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Entries in Mohammed al-Qahtani (6)


Egypt (and Beyond) Live Coverage: Dozens Arrested in Cairo Protests

See also Turkey Special: Kurdish Leader Ocalan "Nearing Deal" with Erdogan
Syria Live Coverage: Opposition Gathers to Name A Prime Minister
Sunday's Iraq (and Beyond) Coverage: At Least 10 Killed in Basra Bomb

1425 GMT: Egypt. Minister of Petroleum and Mineral Resources Ossama Kamal has said that the Petroleum and Mineral Resources Ministry will be unable to provide power plants with enough fuel in forthcoming months.

Kamal, in a meeting with the Egyptian Cabinet, said, “There is a 25% in fuel insufficiency for power plants in the country."

In an attempt to reduce the shortage, the Petroleum and Mineral Resources Ministry announced a bid to import 500 million cubic feet of fuel daily to meet the needs of power plants.

“Egypt has a dire need to import 750 million cubic feet of gas daily to meet needs of power plants and factories,” officials from the Egyptian Natural Gas Holding Company (EGAS) said. “A total of 5.75 billion cubic feet of gas is being produced on a daily basis, but what is actually consumed is 6.5 billion cubic feet daily."

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Egypt (and Beyond) Live Coverage: Qatar Says No More Aid to Cairo

Qatari Minister of Finance Youssef Kamel1617 GMT: Bahrain. An interesting political development --- a royal decree has appointed Crown Prince Salman, often framed as a "moderate" within the regime, as 1st Deputy Prime Minister --- working with his uncle, the "hard-line" Prime Minister --- "to develop the performance of the executive".

1610 GMT: Egypt. Cairo is studying an offer from the International Monetary Fund of a bridging loan, a source at the Ministry of Finance ministry has said.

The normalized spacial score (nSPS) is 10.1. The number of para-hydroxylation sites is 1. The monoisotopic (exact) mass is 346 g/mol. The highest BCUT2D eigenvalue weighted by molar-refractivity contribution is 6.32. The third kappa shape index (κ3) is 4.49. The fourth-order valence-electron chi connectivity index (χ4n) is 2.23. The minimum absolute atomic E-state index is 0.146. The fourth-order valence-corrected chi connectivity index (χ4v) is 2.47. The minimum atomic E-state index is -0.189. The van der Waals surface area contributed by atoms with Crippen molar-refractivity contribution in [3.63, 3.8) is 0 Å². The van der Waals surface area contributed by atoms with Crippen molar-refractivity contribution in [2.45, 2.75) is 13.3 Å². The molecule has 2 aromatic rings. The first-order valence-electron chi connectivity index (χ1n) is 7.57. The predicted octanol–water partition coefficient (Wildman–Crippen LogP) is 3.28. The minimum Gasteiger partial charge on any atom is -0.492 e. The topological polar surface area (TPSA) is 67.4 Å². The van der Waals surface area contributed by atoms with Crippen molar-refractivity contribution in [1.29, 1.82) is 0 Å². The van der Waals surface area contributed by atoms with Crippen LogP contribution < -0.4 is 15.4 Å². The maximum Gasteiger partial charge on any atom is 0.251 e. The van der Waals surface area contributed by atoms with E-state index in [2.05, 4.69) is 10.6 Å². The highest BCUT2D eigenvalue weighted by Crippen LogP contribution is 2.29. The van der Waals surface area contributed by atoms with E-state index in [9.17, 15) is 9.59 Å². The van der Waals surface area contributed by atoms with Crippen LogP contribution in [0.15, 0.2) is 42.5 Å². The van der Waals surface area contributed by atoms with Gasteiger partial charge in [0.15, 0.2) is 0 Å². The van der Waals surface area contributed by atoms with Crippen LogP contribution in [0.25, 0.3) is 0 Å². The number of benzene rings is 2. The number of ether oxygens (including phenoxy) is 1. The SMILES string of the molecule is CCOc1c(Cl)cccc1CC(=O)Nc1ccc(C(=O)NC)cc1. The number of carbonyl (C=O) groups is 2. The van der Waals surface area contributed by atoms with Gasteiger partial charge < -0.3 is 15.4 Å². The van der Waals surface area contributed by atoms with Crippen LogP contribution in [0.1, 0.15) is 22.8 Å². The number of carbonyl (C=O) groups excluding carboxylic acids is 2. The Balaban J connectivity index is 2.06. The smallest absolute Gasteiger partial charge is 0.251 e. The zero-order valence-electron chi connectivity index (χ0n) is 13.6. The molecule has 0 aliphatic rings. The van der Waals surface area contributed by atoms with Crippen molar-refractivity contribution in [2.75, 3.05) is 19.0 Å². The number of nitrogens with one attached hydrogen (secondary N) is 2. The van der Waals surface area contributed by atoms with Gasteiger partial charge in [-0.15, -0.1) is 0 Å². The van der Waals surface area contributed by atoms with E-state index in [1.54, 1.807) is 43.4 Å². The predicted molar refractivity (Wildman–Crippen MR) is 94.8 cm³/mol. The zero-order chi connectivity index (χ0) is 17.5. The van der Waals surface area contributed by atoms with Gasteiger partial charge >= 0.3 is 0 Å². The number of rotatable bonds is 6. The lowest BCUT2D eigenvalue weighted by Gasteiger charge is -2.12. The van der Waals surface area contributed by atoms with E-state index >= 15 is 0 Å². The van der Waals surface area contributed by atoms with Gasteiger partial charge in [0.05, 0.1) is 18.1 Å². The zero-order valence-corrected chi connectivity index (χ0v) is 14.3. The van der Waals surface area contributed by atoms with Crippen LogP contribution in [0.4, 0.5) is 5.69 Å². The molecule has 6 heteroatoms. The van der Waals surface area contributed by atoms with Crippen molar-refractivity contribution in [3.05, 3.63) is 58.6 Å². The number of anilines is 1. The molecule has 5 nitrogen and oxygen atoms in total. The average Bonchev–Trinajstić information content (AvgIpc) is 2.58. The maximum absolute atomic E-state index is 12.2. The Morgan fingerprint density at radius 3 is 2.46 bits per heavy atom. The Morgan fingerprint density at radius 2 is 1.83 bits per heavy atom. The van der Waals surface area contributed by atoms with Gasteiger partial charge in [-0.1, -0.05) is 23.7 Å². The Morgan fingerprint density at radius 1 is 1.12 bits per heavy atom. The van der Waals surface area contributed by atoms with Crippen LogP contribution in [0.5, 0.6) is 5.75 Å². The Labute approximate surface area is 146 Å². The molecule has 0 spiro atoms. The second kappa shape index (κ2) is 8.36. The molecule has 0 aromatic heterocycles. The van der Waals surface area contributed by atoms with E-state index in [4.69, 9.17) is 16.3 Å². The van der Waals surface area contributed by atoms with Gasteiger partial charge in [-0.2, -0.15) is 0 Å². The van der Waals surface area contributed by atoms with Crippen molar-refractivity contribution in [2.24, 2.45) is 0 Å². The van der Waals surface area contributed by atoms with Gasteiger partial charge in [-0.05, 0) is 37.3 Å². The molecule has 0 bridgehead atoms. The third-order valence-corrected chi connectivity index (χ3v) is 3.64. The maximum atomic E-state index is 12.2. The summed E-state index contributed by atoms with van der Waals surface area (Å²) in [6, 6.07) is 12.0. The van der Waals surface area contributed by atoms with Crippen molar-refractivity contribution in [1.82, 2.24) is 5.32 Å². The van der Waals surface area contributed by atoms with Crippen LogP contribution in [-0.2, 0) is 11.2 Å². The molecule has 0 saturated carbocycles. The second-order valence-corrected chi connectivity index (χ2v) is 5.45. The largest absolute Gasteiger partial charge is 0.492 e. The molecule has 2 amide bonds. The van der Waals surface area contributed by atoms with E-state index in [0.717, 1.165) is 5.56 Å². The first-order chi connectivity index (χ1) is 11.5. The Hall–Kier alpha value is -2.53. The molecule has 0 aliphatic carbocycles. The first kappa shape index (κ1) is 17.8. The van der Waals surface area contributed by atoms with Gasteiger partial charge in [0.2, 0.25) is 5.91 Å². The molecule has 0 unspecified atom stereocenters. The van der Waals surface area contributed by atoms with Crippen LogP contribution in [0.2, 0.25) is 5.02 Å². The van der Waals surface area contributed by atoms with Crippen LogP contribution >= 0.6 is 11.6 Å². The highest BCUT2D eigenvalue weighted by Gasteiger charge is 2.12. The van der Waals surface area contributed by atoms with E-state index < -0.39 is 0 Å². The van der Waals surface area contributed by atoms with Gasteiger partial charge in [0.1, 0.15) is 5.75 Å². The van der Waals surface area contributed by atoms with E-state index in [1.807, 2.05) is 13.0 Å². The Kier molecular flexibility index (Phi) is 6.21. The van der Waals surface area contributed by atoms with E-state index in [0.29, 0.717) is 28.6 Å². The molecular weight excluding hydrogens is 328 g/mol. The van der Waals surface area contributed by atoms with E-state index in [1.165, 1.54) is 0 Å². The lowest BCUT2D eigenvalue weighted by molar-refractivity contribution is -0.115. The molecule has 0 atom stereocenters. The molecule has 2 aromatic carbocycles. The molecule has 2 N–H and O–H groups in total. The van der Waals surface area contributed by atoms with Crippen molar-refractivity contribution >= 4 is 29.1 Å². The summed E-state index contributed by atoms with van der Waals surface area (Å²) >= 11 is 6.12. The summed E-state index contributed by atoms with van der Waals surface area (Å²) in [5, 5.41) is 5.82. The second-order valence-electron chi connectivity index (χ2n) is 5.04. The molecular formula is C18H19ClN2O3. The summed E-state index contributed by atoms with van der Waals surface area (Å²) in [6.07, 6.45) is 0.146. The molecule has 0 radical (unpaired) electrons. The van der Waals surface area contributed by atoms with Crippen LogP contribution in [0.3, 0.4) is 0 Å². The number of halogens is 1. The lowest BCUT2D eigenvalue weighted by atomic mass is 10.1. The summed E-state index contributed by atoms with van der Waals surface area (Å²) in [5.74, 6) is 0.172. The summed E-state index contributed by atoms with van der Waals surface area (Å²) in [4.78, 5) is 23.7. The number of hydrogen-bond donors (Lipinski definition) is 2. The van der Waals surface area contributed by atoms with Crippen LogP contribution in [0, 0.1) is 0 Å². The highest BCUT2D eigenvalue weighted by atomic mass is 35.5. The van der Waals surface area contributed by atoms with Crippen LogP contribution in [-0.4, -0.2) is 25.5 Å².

The funding, known as the IMF's Rapid Financing Instrument, is temporary and would not replace Egypt's negotiations with the IMF on a $4.8 billion loan, the source said.

The source added, "Egypt continues to work towards restructuring its economy through the economic reform programme."

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Bahrain (and Beyond) Live Coverage: The US Arms Sales to the Regime

Women march in Karzakan in Bahrain on Monday

See also Iraq Analysis: Protests, Politics, & A Prisoner Release --- Scott Lucas with Monocle 24
Bahrain Opinion: A Nobel Peace Prize for the AlKhawaja Family?
Syria Live Coverage: Scores Die in Mass Killings and Aleppo Blasts
Tuesday's Mali (and Beyond) Live Coverage: Insurgents Counter-Attack, Move Closer to Capital

2003 GMT: Mali and Algeria. One of the attackers who seized 41 staff of energy companies, killing two others and injuring six, said they had come from northern Mali. He said, "We belong to the Khaled Abul Abbas brigade led by Mokhtar Belmokhtar," a veteran leader of smuggling and kidnap gangs in the Sahara.

The insurgents said their hostages included seven Americans and French, British, and Japanese citizens. A Norwegian and an Irish citizen are also thought to be among those held captive. The gas plant is jointly operated by BP, Statoil of Norway and Algeria's state-run energy company Sonatrach.